North American PS makers took a big bounce off of a desolate bottom in 2002. Through July, U.S./Canadian sales were up 11 percent. Average per-pound selling prices for injection-grade crystal PS also were up 28 percent through September.
Total 2002 growth should clock in at 6-8 percent and revert to a more typical 3-4 percent in 2003, according to Jeff Denton, PS business director for market leader Dow.
``The demand surge was timely, since PS prices were down in the first quarter as much as they were at any time in history,'' Denton said. ``When you see the fundamentals that PS works with, you realize that margins haven't improved much at all.''
Styrene monomer was a familiar culprit in limiting PS margin growth in 2002.
``In polystyrene, you need to talk about monomer,'' said John Siegrist, styrenics vice president for Nova Chemicals Corp. of Pittsburgh. ``You can move it around globally, so there's a number of monomer uses chasing 58 billion pounds of capacity.
``In 2002, planned and unplanned styrene outages affected the ability to produce derivatives like PS,'' he added. ``And there are minimal capacity expansions planned in monomer in the next couple of years.''
Prices for PS feedstock benzene also were up substantially in 2002, putting further pressure on PS makers.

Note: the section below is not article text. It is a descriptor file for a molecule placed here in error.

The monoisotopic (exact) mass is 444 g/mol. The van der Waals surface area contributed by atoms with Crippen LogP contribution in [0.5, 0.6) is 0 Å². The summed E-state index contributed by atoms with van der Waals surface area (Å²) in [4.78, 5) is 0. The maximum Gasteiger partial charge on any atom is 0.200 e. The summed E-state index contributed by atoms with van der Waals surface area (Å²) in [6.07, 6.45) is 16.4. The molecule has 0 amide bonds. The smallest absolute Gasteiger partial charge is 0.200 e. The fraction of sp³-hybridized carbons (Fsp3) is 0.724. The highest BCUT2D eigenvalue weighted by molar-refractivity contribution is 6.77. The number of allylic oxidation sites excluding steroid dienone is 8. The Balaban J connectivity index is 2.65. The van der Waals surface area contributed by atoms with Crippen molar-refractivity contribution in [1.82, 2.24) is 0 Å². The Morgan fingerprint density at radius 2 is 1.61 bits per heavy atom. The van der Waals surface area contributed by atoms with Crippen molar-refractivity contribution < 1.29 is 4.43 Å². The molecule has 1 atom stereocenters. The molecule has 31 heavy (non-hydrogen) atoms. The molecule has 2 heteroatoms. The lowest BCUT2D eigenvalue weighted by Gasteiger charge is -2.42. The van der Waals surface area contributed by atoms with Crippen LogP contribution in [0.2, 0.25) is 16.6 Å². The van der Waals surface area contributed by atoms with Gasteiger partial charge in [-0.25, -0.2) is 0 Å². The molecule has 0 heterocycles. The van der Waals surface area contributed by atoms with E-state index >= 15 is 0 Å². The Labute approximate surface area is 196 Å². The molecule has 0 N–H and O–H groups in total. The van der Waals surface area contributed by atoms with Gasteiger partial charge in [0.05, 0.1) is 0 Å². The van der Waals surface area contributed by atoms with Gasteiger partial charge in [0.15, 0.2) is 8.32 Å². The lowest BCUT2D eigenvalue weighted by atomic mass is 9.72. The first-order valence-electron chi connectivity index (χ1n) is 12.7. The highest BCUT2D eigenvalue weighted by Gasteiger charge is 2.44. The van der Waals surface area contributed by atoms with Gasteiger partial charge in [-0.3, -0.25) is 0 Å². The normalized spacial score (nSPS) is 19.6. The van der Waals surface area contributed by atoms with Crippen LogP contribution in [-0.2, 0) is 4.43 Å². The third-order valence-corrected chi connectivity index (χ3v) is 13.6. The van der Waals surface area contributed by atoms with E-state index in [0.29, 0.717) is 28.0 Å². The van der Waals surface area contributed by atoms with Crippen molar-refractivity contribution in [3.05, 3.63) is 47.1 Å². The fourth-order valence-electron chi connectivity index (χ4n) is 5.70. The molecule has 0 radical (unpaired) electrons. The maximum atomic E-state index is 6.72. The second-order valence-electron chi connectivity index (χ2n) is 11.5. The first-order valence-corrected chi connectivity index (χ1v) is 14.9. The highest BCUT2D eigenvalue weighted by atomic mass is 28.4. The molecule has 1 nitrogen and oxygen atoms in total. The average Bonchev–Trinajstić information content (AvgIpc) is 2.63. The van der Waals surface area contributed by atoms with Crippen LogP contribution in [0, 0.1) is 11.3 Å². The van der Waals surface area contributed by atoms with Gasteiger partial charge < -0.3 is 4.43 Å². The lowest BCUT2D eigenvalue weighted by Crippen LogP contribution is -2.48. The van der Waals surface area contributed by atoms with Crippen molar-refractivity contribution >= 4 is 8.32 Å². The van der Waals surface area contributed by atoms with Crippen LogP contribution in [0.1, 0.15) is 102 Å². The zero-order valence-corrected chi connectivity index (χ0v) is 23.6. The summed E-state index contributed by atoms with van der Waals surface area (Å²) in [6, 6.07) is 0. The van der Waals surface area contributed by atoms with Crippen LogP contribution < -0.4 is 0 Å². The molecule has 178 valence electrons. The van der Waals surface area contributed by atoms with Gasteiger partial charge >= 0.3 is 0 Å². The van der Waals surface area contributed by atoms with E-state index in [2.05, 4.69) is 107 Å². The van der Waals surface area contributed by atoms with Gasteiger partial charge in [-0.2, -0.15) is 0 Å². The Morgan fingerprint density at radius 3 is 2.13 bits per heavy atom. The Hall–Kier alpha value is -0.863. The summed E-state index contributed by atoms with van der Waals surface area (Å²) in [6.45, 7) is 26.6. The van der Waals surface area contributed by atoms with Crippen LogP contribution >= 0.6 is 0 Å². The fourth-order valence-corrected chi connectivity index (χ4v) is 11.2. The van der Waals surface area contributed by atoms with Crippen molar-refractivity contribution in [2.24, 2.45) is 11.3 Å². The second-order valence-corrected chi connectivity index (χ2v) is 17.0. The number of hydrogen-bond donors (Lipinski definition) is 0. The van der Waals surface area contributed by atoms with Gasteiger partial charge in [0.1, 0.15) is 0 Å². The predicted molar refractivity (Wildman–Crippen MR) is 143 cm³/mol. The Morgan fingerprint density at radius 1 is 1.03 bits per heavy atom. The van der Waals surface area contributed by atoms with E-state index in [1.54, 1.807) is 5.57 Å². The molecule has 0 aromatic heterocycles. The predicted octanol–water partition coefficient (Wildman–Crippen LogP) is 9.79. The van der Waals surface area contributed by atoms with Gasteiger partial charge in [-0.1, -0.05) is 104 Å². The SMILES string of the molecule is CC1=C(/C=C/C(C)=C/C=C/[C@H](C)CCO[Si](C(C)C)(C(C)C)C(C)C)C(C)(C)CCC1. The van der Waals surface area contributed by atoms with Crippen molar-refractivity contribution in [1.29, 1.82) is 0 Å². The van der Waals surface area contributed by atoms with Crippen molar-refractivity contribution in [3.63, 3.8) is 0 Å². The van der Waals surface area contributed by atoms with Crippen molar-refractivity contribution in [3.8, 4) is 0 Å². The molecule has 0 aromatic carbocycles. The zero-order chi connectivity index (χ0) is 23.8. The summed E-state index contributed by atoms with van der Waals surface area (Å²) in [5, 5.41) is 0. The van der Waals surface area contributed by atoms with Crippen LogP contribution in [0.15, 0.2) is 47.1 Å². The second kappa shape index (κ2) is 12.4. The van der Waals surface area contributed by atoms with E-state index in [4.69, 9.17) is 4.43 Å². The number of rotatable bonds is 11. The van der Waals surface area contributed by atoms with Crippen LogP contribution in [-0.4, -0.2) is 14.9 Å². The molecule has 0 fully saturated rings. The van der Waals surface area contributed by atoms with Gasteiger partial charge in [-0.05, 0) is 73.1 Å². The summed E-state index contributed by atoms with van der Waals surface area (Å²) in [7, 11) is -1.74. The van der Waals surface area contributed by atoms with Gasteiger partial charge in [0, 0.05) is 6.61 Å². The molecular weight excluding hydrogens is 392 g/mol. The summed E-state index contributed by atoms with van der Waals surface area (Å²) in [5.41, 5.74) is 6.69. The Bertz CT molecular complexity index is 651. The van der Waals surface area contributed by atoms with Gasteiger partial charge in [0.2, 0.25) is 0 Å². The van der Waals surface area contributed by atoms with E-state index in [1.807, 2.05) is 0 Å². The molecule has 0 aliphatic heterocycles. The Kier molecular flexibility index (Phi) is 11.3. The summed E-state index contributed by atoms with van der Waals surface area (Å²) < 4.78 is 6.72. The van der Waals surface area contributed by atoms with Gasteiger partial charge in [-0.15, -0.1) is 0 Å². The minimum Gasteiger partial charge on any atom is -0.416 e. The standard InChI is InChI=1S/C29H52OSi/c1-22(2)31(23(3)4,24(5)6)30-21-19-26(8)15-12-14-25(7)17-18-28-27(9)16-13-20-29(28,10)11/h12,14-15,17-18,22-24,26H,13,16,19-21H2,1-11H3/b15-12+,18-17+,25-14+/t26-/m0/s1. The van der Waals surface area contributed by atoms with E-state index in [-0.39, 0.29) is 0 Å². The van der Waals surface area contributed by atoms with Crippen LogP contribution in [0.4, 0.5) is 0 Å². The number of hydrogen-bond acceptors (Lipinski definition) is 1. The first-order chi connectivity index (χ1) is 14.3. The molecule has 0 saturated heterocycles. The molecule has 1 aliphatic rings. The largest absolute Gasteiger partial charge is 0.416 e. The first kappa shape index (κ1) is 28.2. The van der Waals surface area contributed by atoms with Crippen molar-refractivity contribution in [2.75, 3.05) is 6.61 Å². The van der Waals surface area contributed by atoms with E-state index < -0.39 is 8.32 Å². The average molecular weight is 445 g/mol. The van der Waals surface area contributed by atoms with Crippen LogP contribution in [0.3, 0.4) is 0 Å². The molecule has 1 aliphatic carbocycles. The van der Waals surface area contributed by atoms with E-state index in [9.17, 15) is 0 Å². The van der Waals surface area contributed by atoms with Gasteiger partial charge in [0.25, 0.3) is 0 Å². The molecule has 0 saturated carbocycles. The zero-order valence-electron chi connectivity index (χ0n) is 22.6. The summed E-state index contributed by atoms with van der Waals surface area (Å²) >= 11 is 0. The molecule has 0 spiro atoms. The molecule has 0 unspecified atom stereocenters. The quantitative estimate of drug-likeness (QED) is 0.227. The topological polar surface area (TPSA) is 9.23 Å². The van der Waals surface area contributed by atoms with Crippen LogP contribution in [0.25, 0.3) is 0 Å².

With no major capacity events set for North America in 2003, Dow's Denton said he expects the supply/demand balance to be ``snug to balanced.''
``The appliance market is still strong thanks to items like refrigerator liners. It was stronger earlier in the year before business corruption and the threat of war began to affect the core business,'' Denton said. ``There's still some ABS replacement going on.''
Siegrist has hopes for food service, the largest single PS end market, which he said ``has held up very well.'' Sales of PS into food service were up more than 9 percent through July, according to APC.
``Even if people are spending more time at home [because of the economy], they're still using more plastics,'' Siegrist said. ``They'll swing by and get some takeout - since more restaurants are offering takeout menus - and bring it home to reheat.''
Siegrist added that the consumer electronics market ``has survived'' for PS - ``We haven't lost any ground in TV monitors and housings'' - and that Nova is expanding PS applications for containers that can go directly from freezers to microwave ovens.